1) The bee’s knees is nothing more than rhyming slang, and some pieces of rhyming slang are propagated despite being absolutely meaningless.
2) The bee’s knees does, actually, have something to do with a bee’s knees.
3) The bee’s knees has some strange relationship with the synonymous the dog’s bollocks.
These were purely speculative. What surprised me was the last one since the dog’s bollocks is clearly the same thing as the mutt’s nuts, only without the delightful rhyme. Not being Scottish (or English, for that matter), I’d simply never heard either the bee’s knees or the dog’s bollocks used in conversation, however impolite those conversations may have been. At this point, another professor — an American, Tom McKean — walked in, and Ian asked him where he thought the bee’s knees came from. He, too, gave the rhyming slang guess, but he also playfully suggested that it had something to do with the fact that the bee’s knees are where pollen accumulates. This spurred me to consider that, looked at in an appropriately skewed manner — the bee’s knees and the mutt’s nuts are even metaphorically analogous, since both involve organs of reproduction (even if, in the bee’s case, the reproduction is entirely unintentional).
Ian explained that the mutt’s nuts is most commonly used when drinking, an example being, “This ale is the mutt’s nuts.” He also pointed out that the cat’s whiskers is used in this manner as well. So we have at least four synonymous expressions involving parts of animals. But where did they come from? Tom popped off to the computer and looked the bee’s knees up on www.yaelf.com:
A bee’s “corbiculae”, or pollen-baskets, are located on its tibiae (midsegments of its legs). The phrase “the bee’s knees,” meaning “the height of excellence,” became popular in the U.S. in the 1920s, along with “the cat’s whiskers” (possibly from the use of these in radio crystal sets), “the cat’s pajamas” (pajamas were still new enough to be daring), and similar phrases which made less sense and didn’t endure: “the eel’s ankle,” “the elephant’s instep,” “the snake’s hip”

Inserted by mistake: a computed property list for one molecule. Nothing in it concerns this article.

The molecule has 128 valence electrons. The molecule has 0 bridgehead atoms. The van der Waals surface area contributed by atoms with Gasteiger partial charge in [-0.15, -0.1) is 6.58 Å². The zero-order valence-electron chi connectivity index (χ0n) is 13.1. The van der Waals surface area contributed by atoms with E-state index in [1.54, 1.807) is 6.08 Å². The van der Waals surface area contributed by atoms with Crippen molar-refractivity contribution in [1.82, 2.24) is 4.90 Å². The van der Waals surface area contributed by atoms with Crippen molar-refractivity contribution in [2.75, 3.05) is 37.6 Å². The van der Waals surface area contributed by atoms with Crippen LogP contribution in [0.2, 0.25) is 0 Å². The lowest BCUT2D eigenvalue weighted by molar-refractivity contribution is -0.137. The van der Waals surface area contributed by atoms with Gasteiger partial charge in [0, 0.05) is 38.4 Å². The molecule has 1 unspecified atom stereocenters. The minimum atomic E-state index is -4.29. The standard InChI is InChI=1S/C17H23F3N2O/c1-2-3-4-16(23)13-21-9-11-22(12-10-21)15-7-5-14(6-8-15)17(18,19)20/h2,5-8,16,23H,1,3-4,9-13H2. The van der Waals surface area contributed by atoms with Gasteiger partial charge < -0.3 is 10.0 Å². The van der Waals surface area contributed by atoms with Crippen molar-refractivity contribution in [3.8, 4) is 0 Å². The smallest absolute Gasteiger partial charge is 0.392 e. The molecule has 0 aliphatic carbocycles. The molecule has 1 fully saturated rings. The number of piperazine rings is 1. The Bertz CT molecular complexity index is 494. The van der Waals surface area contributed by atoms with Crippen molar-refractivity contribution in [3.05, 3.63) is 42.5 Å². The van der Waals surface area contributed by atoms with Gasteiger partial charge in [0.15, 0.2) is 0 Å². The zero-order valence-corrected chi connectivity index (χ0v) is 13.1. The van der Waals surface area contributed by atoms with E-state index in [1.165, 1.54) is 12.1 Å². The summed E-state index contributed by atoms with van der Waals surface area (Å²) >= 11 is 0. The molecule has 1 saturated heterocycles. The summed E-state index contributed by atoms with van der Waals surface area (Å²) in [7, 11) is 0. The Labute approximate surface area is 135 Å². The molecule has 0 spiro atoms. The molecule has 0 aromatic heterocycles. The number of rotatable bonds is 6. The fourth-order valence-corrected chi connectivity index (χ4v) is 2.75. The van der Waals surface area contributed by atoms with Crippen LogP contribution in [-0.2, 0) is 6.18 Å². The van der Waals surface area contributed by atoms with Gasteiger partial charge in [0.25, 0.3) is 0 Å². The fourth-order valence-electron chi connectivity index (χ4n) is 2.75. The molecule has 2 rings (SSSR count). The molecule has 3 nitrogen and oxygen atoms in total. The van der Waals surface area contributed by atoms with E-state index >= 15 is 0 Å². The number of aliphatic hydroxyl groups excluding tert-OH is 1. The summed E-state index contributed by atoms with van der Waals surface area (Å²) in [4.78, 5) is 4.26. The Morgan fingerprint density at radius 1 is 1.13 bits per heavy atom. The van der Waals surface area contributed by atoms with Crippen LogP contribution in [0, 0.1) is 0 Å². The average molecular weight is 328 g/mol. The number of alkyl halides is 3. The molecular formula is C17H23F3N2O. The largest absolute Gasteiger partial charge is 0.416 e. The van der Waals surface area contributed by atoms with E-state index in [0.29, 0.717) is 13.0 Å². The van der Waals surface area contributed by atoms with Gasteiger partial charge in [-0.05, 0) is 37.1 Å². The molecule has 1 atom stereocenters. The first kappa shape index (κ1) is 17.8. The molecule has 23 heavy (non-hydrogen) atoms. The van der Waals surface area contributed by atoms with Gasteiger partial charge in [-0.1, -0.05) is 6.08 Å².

Ian had, meanwhile, looked the expression up on the Oxford English Dictionary (that’s www.oed.com for you punters out there). Ol’ Oxy concurred that it was related to the cat’s whiskers and gave some usage examples:
1797 MRS. TOWNLEY WARD Let. 27 June in N. & Q. (1896) X. 260 It cannot be as big as a bee’s knee.
1870 G. M. HOPKINS Jrnl. (1937) 133 Br. Yates gave me the following Irish expressions... As weak as a bee’s knee.
1894 G. F. NORTHALL Folk-phrases 7 As big as a bee’s knee.
1923 H. C. WITWER Fighting Blood iii. 101 You’re the bee’s knees, for a fact!
1936 H. L. MENCKEN Amer. Lang. (ed. 4) 561 The flea’s eyebrows, the bee’s knees and the canary’s tusks will be recalled.
1958 Times 15 Aug. 9/4 Lord Montgomery… holds that to label anything the ‘cat’s whiskers’ is to confer on it the highest honour, and the ‘bee’s knees’ is not far behind it as a compliment.
Oxford — being pedantic — notes that the bee’s knees seems first to mean something insignificant. All of the usages the dictionary offers prior to 1923 are of this meaning. In other words, the bee’s knees has neatly reversed its definition over time. It has evolved.
We can assume either that the same thing happened to the dog’s bollocks and the cat’s whiskers, or that these expressions came later than the bee’s knees. Who knows? I certainly don’t.
So, we might ask, if Geordie Tait were the kind of man to make an issue of misuse of so non-specific a term as the bee’s knees (and I’m not sure that he is), what would he consider to be the correct usage? The original one or the current one? There’s a lot at stake here since, after all, a pedant who walks around saying that a no-land opening hand is the bee’s knees is going to get plenty of weird looks when he mulligans.
Things get even worse if this pedant happens to be — pardon the expression — a barn. Not long ago, the late, great Ted Knutson defined barn in the follow way on Magicthegathering.com:
Barn – Short for barnacle, this sometimes derogatory, still strangely amusing term is used to describe players who are not good friends of yours, but still hang around. (“We didn’t invite him, but Tim kind of barned along.”)
It can also be used to describe the behavior of hanging out with someone better/more famous than you. (“I totally barned Richard Garfield at dinner the other night.”)